Math equals white privilege? US professor's claim in new book raises eyebrows
"On many levels, mathematics itself operates as Whiteness. Who gets credit for doing and developing mathematics, who is capable in mathematics, and who is seen as part of the mathematical community is generally viewed as White," Rochelle Gutierrez writes in the book on teaching mathematics, Campus Reform reports.
I sucked at maths and now I know why https://t.co/XS9Dm3VOtO— Christoph (@Halalcoholism) October 24, 2017
She argues in support of her point that white math professors generally get more grants than their colleagues in "social studies or English," with this particular study having become a form of "unearned privilege."
Well, let's see she's teaching math therefore must know math, yet says maths a white privilege & yet she's Hispsnic. Does that sound right?— Dale Evans#covfefe (@DaleRockson) October 25, 2017
"If one is not viewed as mathematical, there will always be a sense of inferiority that can be summoned," Gutierrez warns, encouraging other math teachers to exercise political knowledge for teaching.
Another form of mathematical discrimination, according to the professor, might be the use of such terms as "Pythagorean theorem and pi," as these might apparently "perpetuate a perception that mathematics was largely developed by Greeks and other Europeans."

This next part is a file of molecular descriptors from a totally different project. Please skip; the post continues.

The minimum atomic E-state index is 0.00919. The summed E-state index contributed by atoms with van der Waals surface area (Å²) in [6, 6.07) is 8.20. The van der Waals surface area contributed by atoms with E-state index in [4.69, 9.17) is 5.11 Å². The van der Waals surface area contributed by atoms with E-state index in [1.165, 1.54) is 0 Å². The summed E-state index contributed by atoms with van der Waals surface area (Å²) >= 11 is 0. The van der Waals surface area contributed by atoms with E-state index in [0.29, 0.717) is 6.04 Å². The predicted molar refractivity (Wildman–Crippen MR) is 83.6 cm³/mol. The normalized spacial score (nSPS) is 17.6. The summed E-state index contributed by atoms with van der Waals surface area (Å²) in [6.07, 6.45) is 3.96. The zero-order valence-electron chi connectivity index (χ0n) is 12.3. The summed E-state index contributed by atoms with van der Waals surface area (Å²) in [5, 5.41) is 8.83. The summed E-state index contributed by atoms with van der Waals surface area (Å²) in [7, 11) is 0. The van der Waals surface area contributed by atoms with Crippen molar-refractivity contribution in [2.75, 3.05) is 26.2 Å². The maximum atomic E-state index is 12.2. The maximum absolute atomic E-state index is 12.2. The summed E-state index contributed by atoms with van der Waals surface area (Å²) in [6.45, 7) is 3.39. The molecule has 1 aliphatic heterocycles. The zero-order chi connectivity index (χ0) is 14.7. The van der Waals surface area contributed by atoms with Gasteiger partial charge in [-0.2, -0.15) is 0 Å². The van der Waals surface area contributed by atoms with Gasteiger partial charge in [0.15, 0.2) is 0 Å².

Maths is white privilege. Especially since our number system was developed in ancient sanskrit speaking india......— Alan (@ozzyalan) October 25, 2017
The approach has been criticized by Gad Saad, a marketing professor, who said that the "idea of identity politics" is behind the US professor's claims that mathematics is dominated by a certain racial group.
"Maths by definition exists independently of your subjective reality. The distribution of prime numbers exists whether you are an indigenous person, a tall person, a fat person, a black person or a white person," Saad told RT, adding that "truth becomes secondary to protecting so-called marginalized people” in Gutierrez’s approach.
"If you look at the 100m Olympic champions over the past 30 years, you'll notice that there are no overweight, middle-aged Lebanese Jews – I happen to be a Lebanese Jew, and none of them are the winners on the podium. Yet I don't complain that I feel marginalized," said Saad.
"You should have equality of access, but that doesn't mean that we have equality of outcomes,” he added.